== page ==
How to Grow a Large, Single Crystal: Part 2 (Turning Your Seed Crystal Into a Large Crystal)

This is the second video in a two-part
series on how to grow a large, single crystal. In the first video, we showed you
how to grow a seed crystal. The second video is going to show you how to turn
this seed crystal into a large, single

[Benedict in a chemistry lab.] crystal. And so what are we looking for
in a large single crystal? Well we want large, flat faces, sharp edges. And we’d
like the crystal to be as

[Benedict holds up a crystal the size
of a ping pong ball.] see-through as possible. And
we also want it to be a single crystal — just one crystal. And that’s what
we have here. To turn our seed crystal into a large, single crystal, we need to
place our seed crystal in an alum solution. As the water evaporates the
alum needs to come out of solution, and if our seed crystal is present, the alum
will stick on to that seed and cause the seed to grow. Now there are a lot of
different ways to put a seed crystal in

[Benedict in a lab.] a solution of alum. I like to use fishing
line. Here we have 0.3 millimeter fishing line. You can pick this up at any
sporting goods store or craft store. Now,

[Benedict holds spool of fishing line.] you may have seen in some of my other
videos that I tried to glue the fishing line to a crystal, and it didn’t really
work out so well. So my preferred method is tying, and the way that I do this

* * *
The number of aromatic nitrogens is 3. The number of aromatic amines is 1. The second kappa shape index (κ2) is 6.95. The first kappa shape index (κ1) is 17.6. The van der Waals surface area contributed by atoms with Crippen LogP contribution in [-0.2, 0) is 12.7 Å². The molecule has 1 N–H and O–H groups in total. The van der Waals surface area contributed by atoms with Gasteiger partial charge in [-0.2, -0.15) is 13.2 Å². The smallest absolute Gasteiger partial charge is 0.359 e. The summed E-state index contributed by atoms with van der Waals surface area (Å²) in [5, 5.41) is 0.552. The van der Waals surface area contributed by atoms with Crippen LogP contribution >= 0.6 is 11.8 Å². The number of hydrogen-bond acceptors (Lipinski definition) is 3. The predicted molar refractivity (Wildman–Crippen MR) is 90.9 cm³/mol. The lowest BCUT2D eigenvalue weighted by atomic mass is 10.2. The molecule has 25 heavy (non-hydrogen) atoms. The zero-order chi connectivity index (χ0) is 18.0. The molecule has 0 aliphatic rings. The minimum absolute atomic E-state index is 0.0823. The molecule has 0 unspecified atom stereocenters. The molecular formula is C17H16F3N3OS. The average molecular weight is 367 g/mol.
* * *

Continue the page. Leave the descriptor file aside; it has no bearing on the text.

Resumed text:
is I actually get my string, and I tie a slipknot. If you’re not sure what a
slipknot is, search the web and find out.

[Benedict holds a fishing line about
10 inches long, with a looped slipknot
at one end.] But, basically, it’s a nice little loop
that’s going to grab on to whatever you put in the middle. So we have our we have
our slipknot, and we have our seed crystal. We can just sort of fish our
slipknot onto the seed crystal. There we

[Benedict puts knotted fishing wire
around seed crystal.] are, come on you. And there
we have it. We have

[Benedict tightens looped fishing
wire around crystal by tugging on
the wire.] our crystal securely fastened to the
string. We have this little extra piece of string. We can go ahead and grab
a pair of scissors and just carefully snip that away. And now we have a crystal that’s ready to be submerged in

[Scissors snipping excess fishing wire
near slip knot loop. You should not snip
off the long end of wire.] a saturated solution of alum. So it’s
actually a good idea to prepare a few seed crystals, because we’ll be taking
these seed crystals and putting them

[Benedict holds several seed
crystals tied to fishing line.] into a solution of alum, and a lot can go
wrong. And so you may need a backup seed crystal, and I’ll get more
into the details a little bit later. You may remember from our last video
that we harvested seed crystals from our large, flat dish. We don’t want to put the
seed crystals back in here because, as you see,

[Benedict gesture toward large, flat dish
on lab counter.] there’s lots of other crystals around. We
want to heat this solution up to get all

[Overhead view of dish showing
small clear crystals at bottom.] of these crystals to dissolve. And so to
do that, in this case we’re going to want to transfer it to a container that is